"If you set a goal to review multiple albums in the same week for an update, it helps when one of them is by PremRock. Besides the fact Mark a/k/a PremRock is a completely genuine no BS kind of guy (which the rap game in general and the music industry in particular could use far more of), his albums never leave me with the feeling "Well that's an hour of my life that I'll never get back." It's refreshing to automatically assume going in that the time you spend dissecting and reconstructing an album well be time well spent, and that your reward at the end of the day will be that you also have good new music to listen to when you're NOT doing reviews. PremRock makes the kind of tracks I can just chill out and enjoy. Along comes "Who Art In Nada" to catch me by surprise - an unexpected 30 minute dose of new PremRock jams. Sweet. "New" may not be the right word though. Seven out of nine tracks here are actually remixes of songs from "A Clean, Well-Lighted Place," including two different takes on the song "Lens." The second of the two, the "Otherground Remix" isn't so much a remix at all musically - it's just taking one of the dope tracks from the original and turning it into a posse song. Zilla Rocca, Curly Castro, Has-Lo and Armand Hammer all jump on the Quelle Chris beat this time around. Ain't nothing wrong with that, but the aforementioned Zilla really serves the flavor on his redo of "Lense," giving it a heavy industrial backdrop that turns the bassline into a humming drill, while samples of Redman are scratched into the track. It has none of the quirky warm melody of the original version as heard above - it sounds like a rap song sent back from the future by Dr. Octagon to be interpreted by the present day masses. That same degree of sonic reinterpretation can be found in Uncommon Nasa's take on "Can't Make It Stop." The original Marmaduke beat was a snappy bass that gets attacked by echoing, clattering noises and wailing vocals, like the Halloween haunted house of hip-hop. Nasa's version has some of that spooky spirit, but sounds like it's being played on the framework rigging the drum set as opposed to actual drums. He smashes and bashes pipes as Mark's vocals float over the beat."
"For those who don't know the back story, Meow the Jewels started out as a joke. El-P and Killer Mike offered a selection of pre-order packages for Run the Jewels 2 last year, including the facetious offer to re-record the entire album with cat noises for $40,000. Even though there was a disclaimer explicitly stating no pre-orders valued over $35,000 would actually be honored, a Kickstarter to fund it was launched and El-P finally caved in and said that if it hit the goal he'd give all the money to charity and see to it that the album was actually recorded. It's worth nothing that El-P is a fan of cats in general so it probably wasn't too hard to talk him into it. At some point Kickstarter backers had to wonder if this joke turned reality had turned back into a joke at their literal expense. The Kickstarter's campaign page stopped being updated back in January, and although there would be a periodic promise from El-P on Twitter that it was nearing completion, there was no proof whatsoever. Then unexpectedly last week the entire album dropped for free online, which was welcome news to those who had pledged $10 for a digital copy, but anybody who put down serious money for an otherwise comedic concept still has no word on if they'll receive their catnip, stickers, t-shirts or matchbooks. If you pledged for more than a copy of the album I'd take that up with the Kickstarter campaign or the Kickstarter website itself if you don't hear anything in a week or two - as for me I'm just glad the album exists. Real producers were brought in to do these cat noise remixes, so this joke actually has legs - more than four of them in fact. Prince Paul, Just Blaze, Dan the Automator and El-P himself actually took the time to sit down in a studio and listen to cat sounds thinking "How can I make mix this with the vocals from Run the Jewels 2 and create something listenable?" Like a bag of your cat's favorite treats, the results are definitely mixed. That's nobody's fault really other than any of us who took this joke further than it should have gone, with the promise of some good coming out of the internet having a good laugh.SOMETIMES it actually works though. The BOOTS remix of "Early" takes one of the original album's most haunting tracks, with Killer Mike being harassed and roughed up by the cops in the first verse, and doesn't make a joke out of it. The sound of a cat's purr becomes the new bass, other cat sounds become percussive beats, and others are chopped up or stretched out in a way that really does make sense musically speaking. It's odd as hell but damn it, it works."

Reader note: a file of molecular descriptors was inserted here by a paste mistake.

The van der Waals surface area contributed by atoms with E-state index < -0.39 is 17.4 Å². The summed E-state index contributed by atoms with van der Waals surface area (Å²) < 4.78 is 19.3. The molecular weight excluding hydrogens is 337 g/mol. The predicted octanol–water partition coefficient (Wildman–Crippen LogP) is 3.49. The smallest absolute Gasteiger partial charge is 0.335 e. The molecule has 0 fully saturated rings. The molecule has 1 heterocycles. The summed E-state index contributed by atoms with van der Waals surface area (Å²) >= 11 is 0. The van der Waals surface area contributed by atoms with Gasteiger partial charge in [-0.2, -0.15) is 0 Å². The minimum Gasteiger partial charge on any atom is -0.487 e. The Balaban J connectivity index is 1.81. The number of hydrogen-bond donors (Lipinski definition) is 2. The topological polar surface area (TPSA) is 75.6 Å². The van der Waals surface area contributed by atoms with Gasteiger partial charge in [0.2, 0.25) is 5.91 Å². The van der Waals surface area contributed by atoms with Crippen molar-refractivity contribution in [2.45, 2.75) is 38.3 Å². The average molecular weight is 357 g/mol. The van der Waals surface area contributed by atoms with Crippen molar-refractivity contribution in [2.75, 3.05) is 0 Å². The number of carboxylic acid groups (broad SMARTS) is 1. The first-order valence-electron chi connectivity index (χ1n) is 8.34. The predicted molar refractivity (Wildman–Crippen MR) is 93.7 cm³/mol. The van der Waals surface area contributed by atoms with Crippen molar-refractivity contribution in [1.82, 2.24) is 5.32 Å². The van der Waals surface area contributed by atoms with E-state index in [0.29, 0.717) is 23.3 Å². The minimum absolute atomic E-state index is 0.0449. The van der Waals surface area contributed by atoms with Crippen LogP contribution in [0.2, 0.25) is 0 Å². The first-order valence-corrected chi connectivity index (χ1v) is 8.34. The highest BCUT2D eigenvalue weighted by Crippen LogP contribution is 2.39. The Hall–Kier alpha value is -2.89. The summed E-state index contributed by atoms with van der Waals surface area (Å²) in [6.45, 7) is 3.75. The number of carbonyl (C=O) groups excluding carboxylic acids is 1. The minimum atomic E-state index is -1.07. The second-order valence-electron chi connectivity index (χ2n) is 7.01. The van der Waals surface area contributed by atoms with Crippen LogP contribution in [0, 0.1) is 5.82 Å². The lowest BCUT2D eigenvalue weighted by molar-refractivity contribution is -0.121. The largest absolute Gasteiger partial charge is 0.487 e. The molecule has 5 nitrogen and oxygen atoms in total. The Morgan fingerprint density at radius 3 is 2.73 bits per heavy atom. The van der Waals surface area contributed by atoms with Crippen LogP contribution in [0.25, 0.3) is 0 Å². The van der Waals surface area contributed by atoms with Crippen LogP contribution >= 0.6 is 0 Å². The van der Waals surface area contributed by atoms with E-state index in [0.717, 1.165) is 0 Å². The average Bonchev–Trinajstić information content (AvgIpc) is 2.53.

"It's hard to believe that next year marks a full decade since the great J Dilla passed away, and while it's been even longer since J Dilla was a part of Slum Village, his name and style of production are synonymous with the Detroit group. With countless line-up shifts and internal conflicts between members, it's good to hear "Yes!" sounds as good as it should do. Arguably their best work since "Fantastic Vol. 2", T3 and Young RJ have assembled a soulful album that stands out in 2015, as (excluding "To Pimp a Butterfly") there aren't many records still being made with this style of Hip-Hop Soul. Slum Village have never been lyrical geniuses, and little changes on "Yes!". This isn't necessarily a bad thing, with "Tear It Down" an inevitable anthem that'll be used at their live shows. "Love Is" is an irresistible Bilal collaboration that is classic Slum Village, boasting snappy rhymes and a typically brash pair of verses. De La Soul even drop by on "Right Back" which boasts one of the dopest piano loops I've heard in a while. The fact that this album has gone under many radars despite boasting J Dilla production is a little surprising given how Dilla is worshipped by many music fans, both inside and outside of Hip-Hop circles. The instrumentals are a combination of Young RJ and various unearthed Dilla beats - including demos with early vocal performances too. It's soulful, yet dirty with it, further exemplified by T3 and Baatin's sexually explicit rhymes, something I've always found has given Slum Village a Beatnuts vibe - dope beats, and party raps with sex as a key theme. Sonically, Slum Village couldn't be further from The Beatnuts, with the Detroit sound emanating from the CD with a blinding glow."
"Having produced one of my personal favorite albums of 2015 in Omniscence's "The God Hour", I started checking out previous projects the Australian beat-wizard had been involved with. Dropping at the very end of 2014 was "Truck Jewels and Filters", a short collaborative EP with K-Hill, a North Carolina rapper I'd only come across on DJ K.O.'s hugely underrated "Picture This" compilation, released all the way back in 2006. At four tracks long, plus four remixes and a remix of a remix, this 9-song EP zips by in no time. Debonair P's best work is aided by vicious scratches and relentlessly aggressive acapella selection, and it's no surprise that "Clout War" stands out with its brutal usage of Keith Murray, Lord Finesse and Nas. As enjoyable as Debonair P's beats are, they don't necessarily work well with K-Hill's crisp, clearly delivered rhymes. The track "Trucks, Jewels and Filters" itself suffers from an irritating hook, something that wasn't evident on "The God Hour.""
Matt: Chris J. is trying to invent and create and anthem for a city with no music scene whatsoever, that was the goal for the song below titled 'Party'. The song is exactly what is sounds like just based off the title, except with Chris J.’s own personal take on it.